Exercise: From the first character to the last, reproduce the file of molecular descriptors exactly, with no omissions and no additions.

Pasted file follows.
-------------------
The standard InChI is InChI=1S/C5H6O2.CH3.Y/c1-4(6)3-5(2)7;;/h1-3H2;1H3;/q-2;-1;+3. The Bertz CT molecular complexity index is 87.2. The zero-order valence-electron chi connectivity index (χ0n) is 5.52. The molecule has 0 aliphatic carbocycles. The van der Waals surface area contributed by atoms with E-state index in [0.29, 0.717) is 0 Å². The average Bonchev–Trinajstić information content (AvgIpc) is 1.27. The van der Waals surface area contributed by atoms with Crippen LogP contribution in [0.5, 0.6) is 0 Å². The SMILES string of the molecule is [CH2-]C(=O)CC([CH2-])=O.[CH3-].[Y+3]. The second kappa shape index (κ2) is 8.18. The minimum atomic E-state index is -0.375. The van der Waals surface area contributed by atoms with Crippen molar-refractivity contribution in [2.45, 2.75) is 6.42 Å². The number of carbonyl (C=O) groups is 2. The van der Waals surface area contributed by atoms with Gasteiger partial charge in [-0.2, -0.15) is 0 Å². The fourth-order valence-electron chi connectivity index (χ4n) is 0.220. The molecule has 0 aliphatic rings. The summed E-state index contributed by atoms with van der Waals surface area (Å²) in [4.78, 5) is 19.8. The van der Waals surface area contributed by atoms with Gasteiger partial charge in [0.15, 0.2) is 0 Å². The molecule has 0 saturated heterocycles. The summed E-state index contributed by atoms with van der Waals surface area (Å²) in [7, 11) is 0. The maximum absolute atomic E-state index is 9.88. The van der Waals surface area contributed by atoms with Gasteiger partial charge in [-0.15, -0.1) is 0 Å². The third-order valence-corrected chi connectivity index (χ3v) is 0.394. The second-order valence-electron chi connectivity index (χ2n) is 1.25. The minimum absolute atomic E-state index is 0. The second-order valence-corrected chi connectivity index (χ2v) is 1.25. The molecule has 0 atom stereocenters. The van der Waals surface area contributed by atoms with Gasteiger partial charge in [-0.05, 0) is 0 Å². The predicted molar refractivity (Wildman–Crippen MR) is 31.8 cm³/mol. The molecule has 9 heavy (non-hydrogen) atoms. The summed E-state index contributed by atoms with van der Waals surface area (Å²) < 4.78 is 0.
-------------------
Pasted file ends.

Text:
The standard InChI is InChI=1S/C5H6O2.CH3.Y/c1-4(6)3-5(2)7;;/h1-3H2;1H3;/q-2;-1;+3. The Bertz CT molecular complexity index is 87.2. The zero-order valence-electron chi connectivity index (χ0n) is 5.52. The molecule has 0 aliphatic carbocycles. The van der Waals surface area contributed by atoms with E-state index in [0.29, 0.717) is 0 Å². The average Bonchev–Trinajstić information content (AvgIpc) is 1.27. The van der Waals surface area contributed by atoms with Crippen LogP contribution in [0.5, 0.6) is 0 Å². The SMILES string of the molecule is [CH2-]C(=O)CC([CH2-])=O.[CH3-].[Y+3]. The second kappa shape index (κ2) is 8.18. The minimum atomic E-state index is -0.375. The van der Waals surface area contributed by atoms with Crippen molar-refractivity contribution in [2.45, 2.75) is 6.42 Å². The number of carbonyl (C=O) groups is 2. The van der Waals surface area contributed by atoms with Gasteiger partial charge in [-0.2, -0.15) is 0 Å². The fourth-order valence-electron chi connectivity index (χ4n) is 0.220. The molecule has 0 aliphatic rings. The summed E-state index contributed by atoms with van der Waals surface area (Å²) in [4.78, 5) is 19.8. The van der Waals surface area contributed by atoms with Gasteiger partial charge in [0.15, 0.2) is 0 Å². The molecule has 0 saturated heterocycles. The summed E-state index contributed by atoms with van der Waals surface area (Å²) in [7, 11) is 0. The maximum absolute atomic E-state index is 9.88. The van der Waals surface area contributed by atoms with Gasteiger partial charge in [-0.15, -0.1) is 0 Å². The third-order valence-corrected chi connectivity index (χ3v) is 0.394. The second-order valence-electron chi connectivity index (χ2n) is 1.25. The minimum absolute atomic E-state index is 0. The second-order valence-corrected chi connectivity index (χ2v) is 1.25. The molecule has 0 atom stereocenters. The van der Waals surface area contributed by atoms with Gasteiger partial charge in [-0.05, 0) is 0 Å². The predicted molar refractivity (Wildman–Crippen MR) is 31.8 cm³/mol. The molecule has 9 heavy (non-hydrogen) atoms. The summed E-state index contributed by atoms with van der Waals surface area (Å²) < 4.78 is 0.